At one level, Unity is a playful account of luvvies at work in a politically charged atmosphere. Two revered old English actors compete over their respective celebrity. Geraldine Mortimer, a child star turned militant revolutionary, orders up sex with room service while raging against world leaders in her diary. But playfulness alternates with a sense of threat. There is a chilling portrait of Wolfram Meier, the director who takes over the role of Hitler half way through filming. History repeats itself as not-quite-farce as we watch apparent charisma destroy all within its reach.”
(The Guardian 11 June 2005).
Finished the book – speechless.
Who is the real Michael Arditti?
I got to send him yet another e-mail. He has to explain it all to me: how all those turbulent experiences of his and of his best friends marked the rest of his days; what implications they had upon him? Et cetera….
Hence I write my e-mail:
You’ve been on my mind for a few days as I was thinking about which book to pick up and read next.
Unity certainly was a very difficult book. Exceptional though, as your other books I’ve read earlier, but very difficult.
I was only a young girl (almost a child) when Europe was in a grip of fear from Baader-Meinhof (and Italian Brigate Rosse) but I do remember well all of those turbulent events linked to both organizations.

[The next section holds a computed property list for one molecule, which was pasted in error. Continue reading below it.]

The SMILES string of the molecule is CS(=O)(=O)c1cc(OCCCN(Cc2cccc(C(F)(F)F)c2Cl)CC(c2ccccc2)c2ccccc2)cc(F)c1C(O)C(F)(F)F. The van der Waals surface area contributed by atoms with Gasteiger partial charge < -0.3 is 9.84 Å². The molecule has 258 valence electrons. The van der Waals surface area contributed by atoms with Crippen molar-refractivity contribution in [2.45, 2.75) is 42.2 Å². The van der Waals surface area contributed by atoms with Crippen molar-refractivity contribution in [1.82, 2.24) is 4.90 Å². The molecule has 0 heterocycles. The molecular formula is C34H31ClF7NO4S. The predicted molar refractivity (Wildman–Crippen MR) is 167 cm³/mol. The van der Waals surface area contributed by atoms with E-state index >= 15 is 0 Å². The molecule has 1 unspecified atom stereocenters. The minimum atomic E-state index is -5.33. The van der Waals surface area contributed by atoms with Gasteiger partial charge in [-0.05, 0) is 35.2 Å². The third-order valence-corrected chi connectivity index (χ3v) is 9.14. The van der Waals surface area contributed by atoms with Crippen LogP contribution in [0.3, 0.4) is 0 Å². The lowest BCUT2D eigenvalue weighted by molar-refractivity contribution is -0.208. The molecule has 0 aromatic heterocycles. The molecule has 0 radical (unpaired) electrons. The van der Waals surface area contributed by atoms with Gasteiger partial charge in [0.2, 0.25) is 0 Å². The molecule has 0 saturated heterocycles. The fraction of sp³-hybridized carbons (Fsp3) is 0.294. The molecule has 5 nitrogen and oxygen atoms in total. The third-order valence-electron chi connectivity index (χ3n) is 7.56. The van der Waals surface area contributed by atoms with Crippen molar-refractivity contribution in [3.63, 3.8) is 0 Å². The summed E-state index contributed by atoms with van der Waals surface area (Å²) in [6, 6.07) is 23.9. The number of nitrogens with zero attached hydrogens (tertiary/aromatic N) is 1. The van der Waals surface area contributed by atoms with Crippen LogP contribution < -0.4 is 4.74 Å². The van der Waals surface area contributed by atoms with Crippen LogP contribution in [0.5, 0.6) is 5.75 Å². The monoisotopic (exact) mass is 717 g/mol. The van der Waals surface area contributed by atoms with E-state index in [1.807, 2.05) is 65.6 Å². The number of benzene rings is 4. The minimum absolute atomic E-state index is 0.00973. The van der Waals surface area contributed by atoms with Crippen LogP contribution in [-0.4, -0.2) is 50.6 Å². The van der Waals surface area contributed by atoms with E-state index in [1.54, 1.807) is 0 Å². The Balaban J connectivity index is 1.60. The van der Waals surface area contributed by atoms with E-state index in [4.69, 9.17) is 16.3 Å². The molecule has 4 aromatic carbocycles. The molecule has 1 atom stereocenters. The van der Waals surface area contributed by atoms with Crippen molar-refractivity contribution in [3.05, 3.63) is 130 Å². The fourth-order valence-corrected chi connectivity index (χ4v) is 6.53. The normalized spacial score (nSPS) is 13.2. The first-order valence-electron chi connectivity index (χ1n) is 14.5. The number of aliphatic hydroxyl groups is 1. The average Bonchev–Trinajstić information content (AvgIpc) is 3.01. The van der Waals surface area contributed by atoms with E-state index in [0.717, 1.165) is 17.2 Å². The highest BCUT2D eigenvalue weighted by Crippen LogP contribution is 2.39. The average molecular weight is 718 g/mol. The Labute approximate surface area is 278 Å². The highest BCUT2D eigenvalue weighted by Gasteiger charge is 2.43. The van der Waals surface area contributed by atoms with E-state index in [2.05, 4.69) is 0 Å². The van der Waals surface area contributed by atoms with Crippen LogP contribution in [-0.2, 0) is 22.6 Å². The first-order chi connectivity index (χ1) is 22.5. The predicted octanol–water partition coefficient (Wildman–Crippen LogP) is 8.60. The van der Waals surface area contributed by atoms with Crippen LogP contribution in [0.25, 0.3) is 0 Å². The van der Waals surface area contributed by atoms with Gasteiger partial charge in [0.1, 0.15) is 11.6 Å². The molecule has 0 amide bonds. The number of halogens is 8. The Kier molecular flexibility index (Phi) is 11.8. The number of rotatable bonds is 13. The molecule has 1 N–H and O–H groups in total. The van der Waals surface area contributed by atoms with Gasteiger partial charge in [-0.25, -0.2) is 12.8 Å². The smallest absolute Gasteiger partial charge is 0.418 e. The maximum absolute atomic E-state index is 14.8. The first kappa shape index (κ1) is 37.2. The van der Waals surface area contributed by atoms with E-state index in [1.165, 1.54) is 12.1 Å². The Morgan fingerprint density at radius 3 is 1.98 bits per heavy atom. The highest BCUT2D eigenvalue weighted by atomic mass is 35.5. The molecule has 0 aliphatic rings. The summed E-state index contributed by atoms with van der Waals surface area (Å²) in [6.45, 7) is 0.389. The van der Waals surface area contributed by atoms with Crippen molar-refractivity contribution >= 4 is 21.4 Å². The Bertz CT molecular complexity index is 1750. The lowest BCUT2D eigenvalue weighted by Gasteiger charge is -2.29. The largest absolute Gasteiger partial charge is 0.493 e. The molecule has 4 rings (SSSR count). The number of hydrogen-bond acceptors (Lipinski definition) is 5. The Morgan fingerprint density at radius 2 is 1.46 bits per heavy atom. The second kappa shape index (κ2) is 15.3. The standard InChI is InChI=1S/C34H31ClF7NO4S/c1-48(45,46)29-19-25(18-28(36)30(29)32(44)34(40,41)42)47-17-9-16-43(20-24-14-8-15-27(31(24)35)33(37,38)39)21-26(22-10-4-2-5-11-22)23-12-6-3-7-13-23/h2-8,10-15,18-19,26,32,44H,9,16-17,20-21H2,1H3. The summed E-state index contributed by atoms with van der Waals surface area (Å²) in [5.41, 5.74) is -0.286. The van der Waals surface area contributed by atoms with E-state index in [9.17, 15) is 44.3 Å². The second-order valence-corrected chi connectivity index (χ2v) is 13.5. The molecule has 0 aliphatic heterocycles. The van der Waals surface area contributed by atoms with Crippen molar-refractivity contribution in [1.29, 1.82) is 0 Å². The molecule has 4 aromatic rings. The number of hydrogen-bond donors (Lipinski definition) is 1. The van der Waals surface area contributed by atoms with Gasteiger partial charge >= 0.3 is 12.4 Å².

I remember when in 1977 “an English actress blew up herself and some diplomats”, but prior to reading your book it was all summed up in that sentence: a lunatic English actress, making a film in Germany in connections with Baader-Meinhof.
Then I found she was your friend and you knew her so well.
It is an astonishing story and your portrait of (or the one others helped you to put together) the schizophrenic Wolfram Meier is mind-boggling; you made me despise and almost loathe a person I’ve never met.
That novel of yours was a major piece of work and in, yet again, a selective collection of puzzles you’ve built a very cohesive mosaic as a plain story (for me, though!), but as a story which would give a conclusion and logical, or a much needed closure, we were all left short, of course – including you.
Luke’s Letters started off as an easy, pleasant read and I enjoyed a lot learning about characters involved in movie-making industry.
His ending in a way was expected, but still, it shocked me that he took his own life. Too much to bear (for him)?